By Ferit Güven
Ferit Güven illuminates the traditionally constitutive roles of insanity and dying in philosophy by means of studying them within the gentle of latest discussions of the intersection of strength and information and moral kin with the opposite. traditionally, as Güven indicates, philosophical remedies of insanity and dying have constrained or subdued their disruptive caliber. insanity and demise are associated with the query of the way to conceptualize the unthinkable, yet Güven illustrates how this conceptualization ends up in a discount to positivity of the very radical negativity those moments signify. Tracing this problematical via Plato, Hegel, Heidegger, and, eventually, within the debate on insanity among Foucault and Derrida, Güven gestures towards a nonreducible, disruptive kind of negativity, articulated in Heidegger's critique of Hegel and Foucault's engagement with Derrida, that would enable for the protection of actual otherness and open the potential for a real ethics of difference.
"The magnificent rethinking of the matter of negativity in Hegel and Heidegger is intellectually vital. it really is convincing, transparent, and really attention-grabbing. furthermore, it's pivotal to clarifying Heidegger's contribution to modern proposal. This studying is usually beneficial simply because, implicitly, it indicates how unsuitable the Frankfurt institution is in its reaction to Heidegger, seeing that this reaction is essentially in line with the intended absence of negativity in his paintings. Güven's very good analyzing proves that such opinions don't have any foundation in Heidegger's work." — Krzysztof Ziarek, writer of Inflected Language: towards a Hermeneutics of Nearness: Heidegger, Levinas, Stevens, Celan
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Additional resources for Madness and Death in Philosophy (SUNY series in Contemporary Continental Philosophy)
28 Madness cannot be identified H EG EL: T H E MA D N E S S O F T H E S O U L 39 in terms of errors if error is an empirical question. The truth of madness has to be thought as truth is thought in general in Hegel, namely, as a movement to the next stage of the dialectic. The truth of madness, even though it is different from the question of whether the mad person has true or false beliefs, still relies on the fact that madness is a question of truth or falsehood.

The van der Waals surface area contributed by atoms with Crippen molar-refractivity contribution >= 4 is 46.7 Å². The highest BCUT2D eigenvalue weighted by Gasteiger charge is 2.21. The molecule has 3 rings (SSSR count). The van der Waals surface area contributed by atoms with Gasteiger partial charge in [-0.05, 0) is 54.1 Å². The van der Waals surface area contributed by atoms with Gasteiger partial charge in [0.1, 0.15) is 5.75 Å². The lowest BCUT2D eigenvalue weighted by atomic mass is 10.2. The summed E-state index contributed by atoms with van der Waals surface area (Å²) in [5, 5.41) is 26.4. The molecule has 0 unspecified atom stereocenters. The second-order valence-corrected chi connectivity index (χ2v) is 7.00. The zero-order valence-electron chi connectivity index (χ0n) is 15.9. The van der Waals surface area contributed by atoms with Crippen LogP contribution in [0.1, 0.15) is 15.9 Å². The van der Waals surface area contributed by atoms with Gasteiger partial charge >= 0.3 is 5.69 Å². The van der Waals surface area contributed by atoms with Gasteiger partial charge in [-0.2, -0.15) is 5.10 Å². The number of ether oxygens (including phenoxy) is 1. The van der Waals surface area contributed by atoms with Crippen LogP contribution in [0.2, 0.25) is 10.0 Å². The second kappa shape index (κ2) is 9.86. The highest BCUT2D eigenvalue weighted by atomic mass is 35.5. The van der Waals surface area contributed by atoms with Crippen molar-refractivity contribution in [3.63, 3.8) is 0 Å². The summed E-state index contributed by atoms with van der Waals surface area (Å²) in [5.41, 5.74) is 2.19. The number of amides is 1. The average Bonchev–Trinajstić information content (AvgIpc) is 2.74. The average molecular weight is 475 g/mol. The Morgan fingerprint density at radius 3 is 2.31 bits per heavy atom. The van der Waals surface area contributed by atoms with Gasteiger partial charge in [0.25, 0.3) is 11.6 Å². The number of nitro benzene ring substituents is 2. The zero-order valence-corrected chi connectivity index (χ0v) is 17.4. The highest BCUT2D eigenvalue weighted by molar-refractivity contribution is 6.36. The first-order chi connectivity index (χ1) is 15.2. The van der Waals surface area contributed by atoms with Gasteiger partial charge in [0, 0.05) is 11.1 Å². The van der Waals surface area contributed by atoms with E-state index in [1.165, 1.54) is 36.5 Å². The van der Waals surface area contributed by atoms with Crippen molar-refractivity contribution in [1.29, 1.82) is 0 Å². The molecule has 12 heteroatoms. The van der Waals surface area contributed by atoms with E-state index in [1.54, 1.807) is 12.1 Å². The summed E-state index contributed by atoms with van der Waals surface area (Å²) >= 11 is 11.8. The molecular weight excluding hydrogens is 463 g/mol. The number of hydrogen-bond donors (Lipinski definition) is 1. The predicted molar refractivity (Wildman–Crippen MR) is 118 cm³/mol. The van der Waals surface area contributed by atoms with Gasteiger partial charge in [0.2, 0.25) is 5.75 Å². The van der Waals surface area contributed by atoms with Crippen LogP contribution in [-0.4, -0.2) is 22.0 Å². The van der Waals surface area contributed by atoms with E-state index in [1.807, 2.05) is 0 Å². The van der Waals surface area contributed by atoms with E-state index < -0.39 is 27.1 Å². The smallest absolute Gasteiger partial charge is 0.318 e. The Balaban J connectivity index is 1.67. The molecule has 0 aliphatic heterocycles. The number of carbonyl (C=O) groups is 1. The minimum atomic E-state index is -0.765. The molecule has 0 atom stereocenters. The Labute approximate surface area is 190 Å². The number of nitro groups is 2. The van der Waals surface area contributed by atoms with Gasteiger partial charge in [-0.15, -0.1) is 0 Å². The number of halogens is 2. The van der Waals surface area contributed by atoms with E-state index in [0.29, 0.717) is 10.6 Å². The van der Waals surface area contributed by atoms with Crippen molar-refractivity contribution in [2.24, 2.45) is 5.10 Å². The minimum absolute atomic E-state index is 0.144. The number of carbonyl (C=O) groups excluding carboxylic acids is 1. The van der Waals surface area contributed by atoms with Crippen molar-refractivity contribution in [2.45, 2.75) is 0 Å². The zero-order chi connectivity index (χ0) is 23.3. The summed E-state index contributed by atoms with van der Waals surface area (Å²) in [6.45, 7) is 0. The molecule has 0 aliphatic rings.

Proper madness has to be understood differently, specifically as of divine origin; as such, madness is not evil, but on the contrary the greatest goods come through madness if sent as gift of the gods (244a). The immediate example Socrates gives is the prophetess of Delphi, the oracle associated with Apollo that delivered the prophecy that Socrates is the wisest of men. It is clear that Plato now has a positive conception of madness. However, it would be premature to claim that Plato endorses madness uncritically.
There is something fundamentally more enigmatic in madness that complicates not only Hegel’s treatment of madness but also his understanding of system. Madness, once separated from the question of truth, is a possible break, in the dialectic process. In order to show this possibility, Hegel’s interpretation of madness must be resisted. I will resist Hegel’s interpretation, not simply by being against or in contradiction to Hegel, but with the tools that are already in Hegel’s thinking. It would be a misunderstanding of my argument to claim that I ignore the fact that madness concerns the sentient soul, the individual subject, whereas Hegel’s phenomenology and logic take place precisely in and through a sublation of this understanding of the subject.